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    Unless the simulator is pretty sophisticated, like a Redbird, etc, I am not sold on them for getting an IFR rating, when you have your own plane available. Best to find an independent instructor with a goodly amount of single-pilot IFR experience, to teach you in your plane and act as a mentor for awhile after you get your license. Where are you located?
     
  25. Lindberg

    Lindberg En-Route

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    This. What value is the flight school providing you in exchange for its cut? Normally, it would be the ability to use their sim, book multiple planes, maybe multiple instructors. You don't want any of those things. What else is there? You don't need them to operate as a CFI dating service, especially since you don't like either of their CFIs. Find an independent CFI and move on.

    Also this. Look at your policy and talk to your broker. My policy required a CFI who met my open-pilot clause only for initial sign-off, and for supervising my student-pilot partner's training. At this point, as long as I am PIC, the instructor's credentials are irrelevant. Just make sure you are very clear about who is acting as PIC, and ask your new independent CFI about his insurance.

    Eta: I have no opinion on whether you're a jerk, they are, or no one is, but it doesn't matter. You're not receiving what you want from the relationship, so move on.
     
    Last edited: Dec 18, 2020
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  26. 1SGBrokePilot

    1SGBrokePilot Filing Flight Plan

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    Your $$, spend it where you get what you expect to get. With the current environment you shouldn't have much of a problem finding a CFII to teach you independently, assuming you aren't in the middle of nowhere. I was in a similar situation as you regarding hours and my own plane, and several very long XCs. I tried out one instructor at my local airport and just didn't feel safe when during the first lesson he talked about "having" to descend below minimums a couple times. Thankfully the state college has a big aviation program and their airport is about a 30 min flight away. I asked around and found a CFII that was willing to take me of if I flew to him. While the school is 141, we did our training 61. I loved it. I think he enjoyed it to because he was used to dealing with 19yr old college students that were about as prepared for their lesson as I would have been at that age.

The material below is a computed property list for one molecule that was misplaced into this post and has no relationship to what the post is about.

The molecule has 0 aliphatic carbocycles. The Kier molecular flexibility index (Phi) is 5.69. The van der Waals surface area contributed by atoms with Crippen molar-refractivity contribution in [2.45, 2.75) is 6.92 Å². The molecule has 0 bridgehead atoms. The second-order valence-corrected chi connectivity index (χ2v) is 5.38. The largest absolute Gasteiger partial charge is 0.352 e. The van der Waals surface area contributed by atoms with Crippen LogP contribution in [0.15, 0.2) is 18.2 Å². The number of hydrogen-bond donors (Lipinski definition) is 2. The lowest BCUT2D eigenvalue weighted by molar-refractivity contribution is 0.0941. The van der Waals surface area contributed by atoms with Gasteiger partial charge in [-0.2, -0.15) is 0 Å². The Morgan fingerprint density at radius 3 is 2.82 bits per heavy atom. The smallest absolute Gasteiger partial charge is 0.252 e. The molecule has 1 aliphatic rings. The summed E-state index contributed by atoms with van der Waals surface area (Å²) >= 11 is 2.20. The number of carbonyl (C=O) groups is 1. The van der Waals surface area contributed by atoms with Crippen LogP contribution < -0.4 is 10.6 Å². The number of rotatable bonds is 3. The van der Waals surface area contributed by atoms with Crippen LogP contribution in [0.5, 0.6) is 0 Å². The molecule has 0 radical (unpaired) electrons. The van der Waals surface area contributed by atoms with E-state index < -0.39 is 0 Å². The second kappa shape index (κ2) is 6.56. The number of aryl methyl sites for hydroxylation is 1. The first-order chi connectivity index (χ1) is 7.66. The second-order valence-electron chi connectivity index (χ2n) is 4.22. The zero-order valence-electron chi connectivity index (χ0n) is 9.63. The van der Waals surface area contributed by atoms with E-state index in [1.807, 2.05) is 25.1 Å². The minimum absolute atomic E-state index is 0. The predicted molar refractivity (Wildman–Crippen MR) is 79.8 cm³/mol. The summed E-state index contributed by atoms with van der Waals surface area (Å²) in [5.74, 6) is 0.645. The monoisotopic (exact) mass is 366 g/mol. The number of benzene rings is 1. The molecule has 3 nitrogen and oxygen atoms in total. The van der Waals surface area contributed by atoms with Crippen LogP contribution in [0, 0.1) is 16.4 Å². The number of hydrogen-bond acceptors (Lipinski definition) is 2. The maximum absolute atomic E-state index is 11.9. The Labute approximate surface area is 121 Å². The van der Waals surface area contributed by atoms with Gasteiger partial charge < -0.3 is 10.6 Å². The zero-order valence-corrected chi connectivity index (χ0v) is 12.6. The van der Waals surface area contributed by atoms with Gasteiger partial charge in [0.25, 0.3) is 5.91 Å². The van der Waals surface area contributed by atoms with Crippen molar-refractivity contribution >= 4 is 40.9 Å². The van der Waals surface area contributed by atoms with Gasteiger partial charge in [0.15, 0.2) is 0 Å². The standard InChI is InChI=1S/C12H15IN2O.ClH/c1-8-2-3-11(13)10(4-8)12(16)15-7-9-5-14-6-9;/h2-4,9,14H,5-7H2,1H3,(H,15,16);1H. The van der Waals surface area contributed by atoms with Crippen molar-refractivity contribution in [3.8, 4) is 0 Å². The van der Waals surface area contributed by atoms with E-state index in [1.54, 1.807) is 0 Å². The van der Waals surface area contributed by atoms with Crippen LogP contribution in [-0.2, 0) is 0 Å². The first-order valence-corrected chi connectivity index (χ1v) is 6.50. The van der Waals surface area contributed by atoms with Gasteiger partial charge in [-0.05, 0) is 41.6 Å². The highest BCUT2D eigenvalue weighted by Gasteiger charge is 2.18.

some people like to wait, but I recommend getting your written out of the way ASAP.

    good luck!
     
  27. Racerx

    Racerx Line Up and Wait

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    This is why I avoided flight schools. Im a business man just like they are. But they just don't fit my schedule. Had a customer who's kid just got his CFI, among a number of other endorsements. He needs to build time. I needed a cfi. When things are meant to be it just works.
     
  28. JimNtexas

    JimNtexas Pattern Altitude

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    It is not realistic to expect to fly with the same CFII at most flight schools unless you schedule a ten day full time intensive course.
     
  29. JoeCFI

    JoeCFI Filing Flight Plan

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    At the flight school where I instruct we try very hard to keep the same instructor with the same student throughout their training. Although we all train to the same ACS, each instructor has their own take on how to instruct and for the most part, its good to have a consistent voice. Having said that, life gets in the way of aviation, so things come up (vacations, sickness, life stuff) and occasionally it makes sense to fly with a different instructor rather than not fly. In that case I will make sure that I connect with the other instructor about where my student is, and what they probably want to work on (we are a Part 61 school, so not the strict syllabus of Part 141, which theoretically allows for plug & play instructors).

    My two cents on sims: we have a full motion SIM at our school and it does take some getting used to. My understanding is that its meant to be a little more sensitive than the real plane in order to improve your scan. You have to be right on things all the time and fix things early on. Once I stopped fighting that aspect of the SIM (and grumbling that I know how to fly a real plane daggnabit!!), it became easier to operate and learn on. I make sure I point that out to students when we start using the SIM so they don't fight it the way I first did. Flying the real plane is actually easier after the SIM and yes it does have the PAUSE button that, especially in the beginning of training, is generally a really useful feature. All those glitches though, is not good. Ours will occasionally glitch, but not very often, but when it does, I usually adjust the time we bill to account for that. In general, for instrument instruction, the SIM definitely has a place if its done right.